While Tuesday’s 7-3 plastering by the Pittsburgh Penguins of the Minnesota Wild was an all-around blast, it was heavily influenced by a number of factors. It was Pittsburgh Night, and since the Penguins seem to be the only team capable of winning championships in Pittsburgh right now, there was plenty to celebrate there. It was Sidney Crosby’s first game back from his core muscle surgery in mid-November, and naturally, he did not disappoint with a one goal, three assist night (that assist on the Simon goal was amazing).
It was against a Western Conference opponent (which the Penguins have feasted on all season), one that is now in the bottom of the Central Division and probably will be hiring a new coaching staff sometime soon. It was the Penguins’ sixth six-plus goal game of the season, and it was likely never in doubt that it would turn out in the win column for Pittsburgh.
Tonight, however, the Penguins face the Boston Bruins, the reigning Eastern Conference champions, for the second of three matches this season (the last one coming on Sunday in Pittsburgh). The Bruins represent a more formidable challenge, being leaders of the Atlantic Division, although they are in something of a skid right now, having lost thirteen of their last twenty after winning eight straight. In fact, they’ve been a very streaky team all season, which isn’t very confidence inspiring. Speaking of confidence, they have to be hurting for it right now, with that disastrous shootout loss against the Philadelphia Flyers on Monday (ask Brad Marchand how he’s doing right now), followed by a 3-0 shutout loss against the Columbus Blue Jackets, Boston’s first shutout loss this season.
The biggest loss for the Bruins from the Columbus game may be that of their star goaltender, Tuukka Rask, who left the game after just 1:12 of play after being elbowed/punched in the back of the head by Emil Bemstrom:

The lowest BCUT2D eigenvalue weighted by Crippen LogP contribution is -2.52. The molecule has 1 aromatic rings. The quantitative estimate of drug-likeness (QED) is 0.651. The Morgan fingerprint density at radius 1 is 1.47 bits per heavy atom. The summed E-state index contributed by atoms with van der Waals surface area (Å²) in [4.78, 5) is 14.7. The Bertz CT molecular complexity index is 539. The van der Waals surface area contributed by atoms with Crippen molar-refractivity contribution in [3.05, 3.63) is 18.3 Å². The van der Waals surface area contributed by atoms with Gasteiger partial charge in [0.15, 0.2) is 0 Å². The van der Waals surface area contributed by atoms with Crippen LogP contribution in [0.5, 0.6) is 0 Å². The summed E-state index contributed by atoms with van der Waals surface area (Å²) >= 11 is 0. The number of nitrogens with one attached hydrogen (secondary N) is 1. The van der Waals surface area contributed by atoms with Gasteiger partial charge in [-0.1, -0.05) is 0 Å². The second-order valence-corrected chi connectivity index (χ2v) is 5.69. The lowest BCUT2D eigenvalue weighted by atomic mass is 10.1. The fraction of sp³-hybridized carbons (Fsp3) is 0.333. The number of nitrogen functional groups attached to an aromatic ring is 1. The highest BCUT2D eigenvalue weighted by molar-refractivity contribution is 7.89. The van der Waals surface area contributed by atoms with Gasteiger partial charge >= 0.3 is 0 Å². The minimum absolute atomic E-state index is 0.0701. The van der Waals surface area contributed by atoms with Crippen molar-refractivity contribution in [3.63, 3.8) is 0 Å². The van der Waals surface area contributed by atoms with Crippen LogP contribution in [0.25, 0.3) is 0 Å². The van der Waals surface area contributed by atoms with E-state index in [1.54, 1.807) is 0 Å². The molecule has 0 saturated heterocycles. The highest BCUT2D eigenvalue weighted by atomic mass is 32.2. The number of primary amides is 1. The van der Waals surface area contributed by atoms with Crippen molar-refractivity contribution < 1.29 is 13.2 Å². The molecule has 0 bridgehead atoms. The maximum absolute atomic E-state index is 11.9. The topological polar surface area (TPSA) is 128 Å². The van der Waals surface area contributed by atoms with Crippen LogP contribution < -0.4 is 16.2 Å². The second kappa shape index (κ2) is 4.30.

There’s just enough contact before Bemstrom clocks Rask that you could see the argument that it was unintentional; I’m not so sure it was completely innocent. Regardless, Rask suffered a concussion as a result, leaving Jaroslav Halak to finish out the game. Halak can carry the Bruins for a time, but Rask is their star goaltender, the one who has carried them in the postseason for many years, so they will naturally hope that Rask is not out of the lineup for long. Not that this spells doom for the Bruins and their playoff hopes; it would be quite the collapse that prevents them from making the playoffs at this point. However, Halak is not a seasoned playoff goaltender the way Rask is. (update: Rask was placed on IR prior to tonight’s game.)
Luckily for Boston, they don’t have to rely on their goaltending to get by. The Bruins’ sixth-best offense boasts two of the top ten scorers in the League, David Pastrnak (with a League-leading 36 goals; he’s on pace for 63!) and Marchand (who is on pace for another 100 point season), and their power-play is ranked third in the League. This is all without mentioning perennial Selke finalist Patrice Bergeron. Boston has plenty of star power. But do they have depth? A look at their top-six/everyone else ratio suggests that, no, they don’t, as it sits at 1.407. This is actually a little lower than how they finished last season (1.41), but if you’re going to rely on the top-six scorers that heavily, they better be good. (They are.)
Of course, they also have a stout defense, still anchored by Zdeno Chara, who is 42 years old and not looking like retiring yet, but younger guys like Torey Krug, Charlie McAvoy, and Brandon Carlo are well established for the Bruins as well. They have the League’s third-best save percentage and third-fewest goals allowed. They have the second-best expected goals against per 60 in the League and the sixth-best Corsi-against. It’s not so much about limiting shots for the Bruins as it is limiting quality. So it hasn’t been a difficult workload for Boston’s goaltenders, which will be up to the Penguins and their above-average shot quality to break through.
The Penguins are riding some serious momentum against a team that may be without their star goaltender. But, with this being the first of a home-and-home against the Penguins for the Bruins (Pittsburgh has a game in between against the Detroit Red Wings on Friday), they are going to want to set the tone early against a Penguins team they have had decent success against in the years since Boston swept the Penguins out of the Eastern Conference Finals in 2013. It’s always a fun time when the Bruins and Penguins get together!